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Arginine reduces leukocyte/endothelial cell interaction in a model of normotensive endotoxemia without attenuating capillary perfusion failure
Critical Care volume 12, Article number: P147 (2008)
Sepsis and septic multiorgan failure are still associated with a high mortality. Recent pathophysiological studies could show that a substantial depletion of the semi-essential amino acid arginine occurs during sepsis. However, the effects of a high-dosed supplementation of L-arginine on the microcirculation have not been well characterised. This study addresses the effect of an intravenous L-arginine application on the microcirculation in a well-established model of normotensive endotoxemia.
In a dorsal skinfold chamber preparation in male Syrian golden hamsters, normotensive endotoxemia was induced by intravenous lipopolysaccharide (LPS) administration (Escherichia coli, 2 mg/kg BW). Before and 30 minutes, 3 hours, 8 hours and 24 hours after LPS application, arteriolar and venular leukocyte rolling and adhesion as well as functional capillary density as a parameter of microvascular perfusion injury were quantified by intravital microscopy. In the treatment group, animals received intravenous L-arginine (50 mg/kg BW, n = 5) 15 minutes before LPS administration. Animals infused with the stereo isomer D-arginine (n = 4, 50 mg/kg BW) or sodium chloride (NaCl 0.9%, vehicle) served as controls.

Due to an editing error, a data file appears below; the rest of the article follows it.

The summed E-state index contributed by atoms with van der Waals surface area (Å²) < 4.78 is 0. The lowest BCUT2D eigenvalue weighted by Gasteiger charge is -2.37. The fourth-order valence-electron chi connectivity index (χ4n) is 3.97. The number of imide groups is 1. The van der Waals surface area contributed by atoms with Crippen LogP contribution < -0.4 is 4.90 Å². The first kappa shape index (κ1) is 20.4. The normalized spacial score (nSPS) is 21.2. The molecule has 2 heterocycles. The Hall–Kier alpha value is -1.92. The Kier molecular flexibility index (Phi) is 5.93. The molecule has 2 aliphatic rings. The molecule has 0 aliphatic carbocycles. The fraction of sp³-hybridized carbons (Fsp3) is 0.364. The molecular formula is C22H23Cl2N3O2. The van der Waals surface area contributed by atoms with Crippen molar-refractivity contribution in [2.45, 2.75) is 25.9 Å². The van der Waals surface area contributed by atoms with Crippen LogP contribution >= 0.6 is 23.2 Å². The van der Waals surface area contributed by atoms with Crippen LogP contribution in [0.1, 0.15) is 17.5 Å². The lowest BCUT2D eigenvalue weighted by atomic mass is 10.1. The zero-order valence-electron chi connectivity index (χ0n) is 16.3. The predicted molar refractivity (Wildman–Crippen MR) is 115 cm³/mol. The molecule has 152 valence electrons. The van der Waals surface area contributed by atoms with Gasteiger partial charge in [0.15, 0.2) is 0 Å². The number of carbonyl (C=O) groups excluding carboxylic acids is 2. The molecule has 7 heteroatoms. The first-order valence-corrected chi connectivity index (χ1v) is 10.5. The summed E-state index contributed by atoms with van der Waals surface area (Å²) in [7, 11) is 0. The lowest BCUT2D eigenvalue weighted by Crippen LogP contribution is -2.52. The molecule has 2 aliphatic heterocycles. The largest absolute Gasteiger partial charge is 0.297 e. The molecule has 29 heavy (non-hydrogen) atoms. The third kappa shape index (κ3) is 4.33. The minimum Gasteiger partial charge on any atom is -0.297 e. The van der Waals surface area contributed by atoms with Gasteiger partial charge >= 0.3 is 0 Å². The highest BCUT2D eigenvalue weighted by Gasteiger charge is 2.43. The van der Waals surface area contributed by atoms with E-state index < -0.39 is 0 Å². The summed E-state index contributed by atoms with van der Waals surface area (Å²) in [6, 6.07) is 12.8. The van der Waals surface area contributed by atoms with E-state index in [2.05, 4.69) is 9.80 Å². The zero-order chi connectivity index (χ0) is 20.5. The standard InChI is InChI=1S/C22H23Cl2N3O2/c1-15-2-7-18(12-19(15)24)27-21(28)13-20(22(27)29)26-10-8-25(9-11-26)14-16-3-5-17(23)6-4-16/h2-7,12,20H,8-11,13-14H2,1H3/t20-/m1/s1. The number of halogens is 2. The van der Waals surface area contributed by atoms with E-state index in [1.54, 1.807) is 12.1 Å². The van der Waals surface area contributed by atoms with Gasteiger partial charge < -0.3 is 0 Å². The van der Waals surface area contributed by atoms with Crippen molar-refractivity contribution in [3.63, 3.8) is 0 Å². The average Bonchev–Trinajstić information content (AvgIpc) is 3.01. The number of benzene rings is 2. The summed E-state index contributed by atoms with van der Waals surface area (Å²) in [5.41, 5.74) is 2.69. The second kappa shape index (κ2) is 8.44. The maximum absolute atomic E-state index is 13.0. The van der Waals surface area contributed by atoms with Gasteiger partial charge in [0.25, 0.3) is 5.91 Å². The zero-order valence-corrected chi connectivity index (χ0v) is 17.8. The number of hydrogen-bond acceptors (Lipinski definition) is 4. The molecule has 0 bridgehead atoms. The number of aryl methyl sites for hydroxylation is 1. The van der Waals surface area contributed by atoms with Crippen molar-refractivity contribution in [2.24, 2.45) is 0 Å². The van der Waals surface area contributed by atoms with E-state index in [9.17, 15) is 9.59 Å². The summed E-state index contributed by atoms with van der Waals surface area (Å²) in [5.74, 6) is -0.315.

Administration of LPS markedly increased leukocyte rolling and adherence in control animals (P < 0.01 vs baseline). L-Arginine induced a significant reduction of leukocyte rolling (P < 0.05) and adherence (P < 0.01) in postcapillary venules, whereas D-arginine did not lead to significant differences when compared with vehicle controls. Interestingly, despite its effect on leukocyte/endothelial cell interaction, L-arginine did not attenuate capillary perfusion failure.
L-Arginine supplementation results in a significant reduction of LPS-induced leukocyte/endothelial cell interaction in this in-vivo microcirculation model (dorsal skinfold chamber). The lack of improvement in capillary perfusion has to be further characterised in additional studies.
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Fertmann, J., Laschke, M., Vollmar, B. et al. Arginine reduces leukocyte/endothelial cell interaction in a model of normotensive endotoxemia without attenuating capillary perfusion failure. Crit Care 12, P147 (2008). https://doi.org/10.1186/cc6368
- Syrian Golden Hamster
- Leukocyte Rolling
- Postcapillary Venule
- Functional Capillary Density
- Male Syrian Golden Hamster